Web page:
This page serves as a quick reference for my ramblings on art tech. If you’re jumping into that 21st century swamp, I hope some of this is of use. Most of the answers to questions I receive are covered in the posts/media below.
Art Tech/Tools Posts
- Cintiq Companion Review
- Canon Pixma Pro 100 Review
- Surface Pro and Manga Studio Review
- Surface Pro – Getting Pressure To Work on v1 and v2
- Surface Pro Lap Board (For increased productivity)
- Special analog tool post: Brush Pen Reviews!
More on the Tablet Computer as an Art Tool
Being an early adopter of tablet computers for making comics, I get lots of inquiries about my preferred tools and setup (no, I don’t use the Surface Pro anymore, though it’s a great machine). I’ve also been privileged to test stuff from most of the major tablet computer companies (Wacom, Microsoft, Samsung, Fujitsu, etc.), and in the case of Wacom, to even be involved in product development feedback/testing.
Above: Me, doing my tablet computer thing in a video by Intel. An embarrassing title, but a nice video.
A quick word on product-selection. Regardless of the specific tools I use, I think a couple points are universal for anyone wanting to make comics/illustrations/digital paintings on a tablet:
1. You need a full, professional operating system, not iOS or Android. There are sketch tools available for them, but their apps are not powerful enough to do print-resolution work, especially if you need to do anything quickly. As a working artist, quick is the rule.
iPads and Android tablets are designed to consume media, not create it, and I say this as an historic owner of two Galaxy Notes, a Galaxy Note 10.1, etc. You CAN make art on them, but only in a very limited capacity. I did one storyboard job on my phone as an experiment, and rough storyboards/layouts are totally possible. Are they preferable? They are not, sir/madam.
The issue for many artists is that Windows is the only game in town when it comes to professional tablet computers with styluses(stylii?). Apple users typically fear Windows like the ebola virus (Have you or anyone you know used a PC in the last 30 days, inside or outside the country? If ‘yes’, stand over THERE.). Arty folk decry Windows for its perceived bugs, unfriendliness to right-brainers, and normcore aesthetics, but here’s reality: All the pro software we use on these systems is the same, feature-for-feature, on either platform, and files created in one ecosystem can be opened in the other. They are also both very stable. I’ve used Macs and PCs, and find them to be equally solid. I haven’t seen a Blue Screen of Death on a Windows machine in ten years. Can crashes/glitches happen? Yes, but no more frequently than on Apple products, in my personal experience. If you’re coming from a Mac, you’ll need to invest a little time getting familiar with the OS, but much of that is also similar.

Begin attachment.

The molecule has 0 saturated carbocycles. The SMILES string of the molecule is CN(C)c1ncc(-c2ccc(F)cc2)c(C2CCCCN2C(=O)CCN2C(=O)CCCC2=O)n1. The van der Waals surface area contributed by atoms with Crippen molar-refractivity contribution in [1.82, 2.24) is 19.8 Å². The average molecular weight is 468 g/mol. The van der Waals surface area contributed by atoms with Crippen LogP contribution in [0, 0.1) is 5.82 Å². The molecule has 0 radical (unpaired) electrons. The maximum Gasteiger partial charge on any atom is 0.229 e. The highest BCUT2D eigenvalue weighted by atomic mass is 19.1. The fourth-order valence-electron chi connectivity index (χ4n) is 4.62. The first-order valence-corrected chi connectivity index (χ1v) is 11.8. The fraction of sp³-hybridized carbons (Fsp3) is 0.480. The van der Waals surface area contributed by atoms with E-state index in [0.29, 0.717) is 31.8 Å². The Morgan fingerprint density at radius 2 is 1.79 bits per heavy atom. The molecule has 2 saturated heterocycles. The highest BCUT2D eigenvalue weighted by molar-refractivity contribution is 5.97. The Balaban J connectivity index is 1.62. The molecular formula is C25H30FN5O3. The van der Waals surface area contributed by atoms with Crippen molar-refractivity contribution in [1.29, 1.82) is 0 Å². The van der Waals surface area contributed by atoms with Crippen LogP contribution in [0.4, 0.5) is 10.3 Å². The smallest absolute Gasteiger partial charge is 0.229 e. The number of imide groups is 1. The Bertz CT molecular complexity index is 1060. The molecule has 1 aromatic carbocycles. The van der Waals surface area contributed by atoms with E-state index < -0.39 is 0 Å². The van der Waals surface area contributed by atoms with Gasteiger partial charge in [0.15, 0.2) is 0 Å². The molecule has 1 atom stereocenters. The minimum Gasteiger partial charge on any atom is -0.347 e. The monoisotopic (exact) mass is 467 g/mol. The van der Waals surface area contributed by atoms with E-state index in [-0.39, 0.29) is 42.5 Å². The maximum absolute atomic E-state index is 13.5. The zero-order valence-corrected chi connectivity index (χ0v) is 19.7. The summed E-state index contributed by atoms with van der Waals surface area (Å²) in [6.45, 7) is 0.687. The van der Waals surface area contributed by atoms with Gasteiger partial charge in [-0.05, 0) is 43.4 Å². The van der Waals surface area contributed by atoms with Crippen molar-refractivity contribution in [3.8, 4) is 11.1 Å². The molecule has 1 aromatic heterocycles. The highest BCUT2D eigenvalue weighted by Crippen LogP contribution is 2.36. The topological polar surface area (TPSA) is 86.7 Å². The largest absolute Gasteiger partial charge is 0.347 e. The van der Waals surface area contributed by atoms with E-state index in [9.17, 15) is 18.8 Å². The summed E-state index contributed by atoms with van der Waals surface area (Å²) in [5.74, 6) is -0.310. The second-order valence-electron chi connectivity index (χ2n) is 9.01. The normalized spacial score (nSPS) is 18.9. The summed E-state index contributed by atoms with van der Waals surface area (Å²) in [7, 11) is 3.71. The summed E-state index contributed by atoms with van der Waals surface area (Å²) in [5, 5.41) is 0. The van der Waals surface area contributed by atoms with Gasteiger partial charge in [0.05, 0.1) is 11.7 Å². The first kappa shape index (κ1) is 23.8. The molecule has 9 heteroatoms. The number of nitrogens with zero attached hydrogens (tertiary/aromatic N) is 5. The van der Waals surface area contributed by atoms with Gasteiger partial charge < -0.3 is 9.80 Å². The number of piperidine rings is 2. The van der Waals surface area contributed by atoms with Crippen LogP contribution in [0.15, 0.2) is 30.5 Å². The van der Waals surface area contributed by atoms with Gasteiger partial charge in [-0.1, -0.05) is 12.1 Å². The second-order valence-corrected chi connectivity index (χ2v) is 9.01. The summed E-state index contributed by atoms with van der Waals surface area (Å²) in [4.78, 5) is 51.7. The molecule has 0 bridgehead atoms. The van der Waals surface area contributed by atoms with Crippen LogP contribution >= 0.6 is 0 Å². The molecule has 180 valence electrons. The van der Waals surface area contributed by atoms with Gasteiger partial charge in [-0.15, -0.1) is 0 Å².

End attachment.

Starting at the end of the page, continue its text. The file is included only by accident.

2. You need RAM. Lots of RAM. It’s the most important part of your hardware after stylus input. I’m thrilled that we now live in a world where tablet computers are starting to ship with 16 GB of RAM. “WHAT?” you cry. “Why would anyone–” Because you do this for a living, and you need to wait for your computer to compute as little as possible. You should be looking for a tablet with 8 GB of RAM at minimum. That’s what I counseled Wacom to do with their Cintiq Companion, and now they’re making one with 16 GB. It’s the way to go.
3. If you get a Surface Pro 1st or 2nd gen, you MUST download the Wacom Feel Drivers, or you won’t get pressure sensitivity in many programs. Manga Studio works out of the box, but only if you set its driver preference to ‘Tablet PC’.
4. This brings me to my last point: If you make comics and you haven’t made the switch to Manga Studio/Clip Studio Paint (same program, different publishers), it’s time. If you’re coming from Photoshop, you will simply not believe the power of the drawing-specific-tools, the added finesse of the digital brush handling (no more lousy little ‘tails’ on every brush stroke), and the hugely similar interface and effects options compared to Photoshop. Manga Studio costs so little compared to Adobe’s stuff that you would naturally think it must be for hobbyists. It’s not. For drawing, it’s far better for a digital artist’s purposes in every way. The proof of that: Every artist I’ve turned onto Manga Studio 5 (or above) never uses Photoshop for drawing again. I can’t think of one. If you’re out there, let me know!
5. There are still things analog does better. Aside from the tangible appeal of working with pencils, inks, and paints (which I still do quite a bit), there’s a lot to be said for the efficiency of performing an art technique in its analog form instead of wasting time trying to perfectly emulate an analog technique in digital. Watercolor, for me, still reigns as a way to lay down quick washes of randomized texture that possess rich character and quality. The generation after mine won’t give this a care unless the luddite revolution takes place, but for me, I cannot digitally recreate to my own satisfaction what I can with paints and brushes on paper, when it comes to achieving a particular look at great speed.
There are now many good options for making digital art on-the-go. I love having all my tools with me wherever I go, as well as the ergonomic options of not being locked to a desk. I’m definitely in the minority as someone who doesn’t feel the need for a second computer/laptop/whathaveyou, but I think that’ll change as the tools get better and better. Right now, I’m very happy with my setup, to the point where I’m no longer looking for the next thing to fix a specific gripe- and that took a while, and several different systems that I either returned, gifted, or sold off. All that to say, I know my specific needs and tendencies, but you will have your own. My encouragement is that you research, and get hands-on with as many options as possible. Have fun!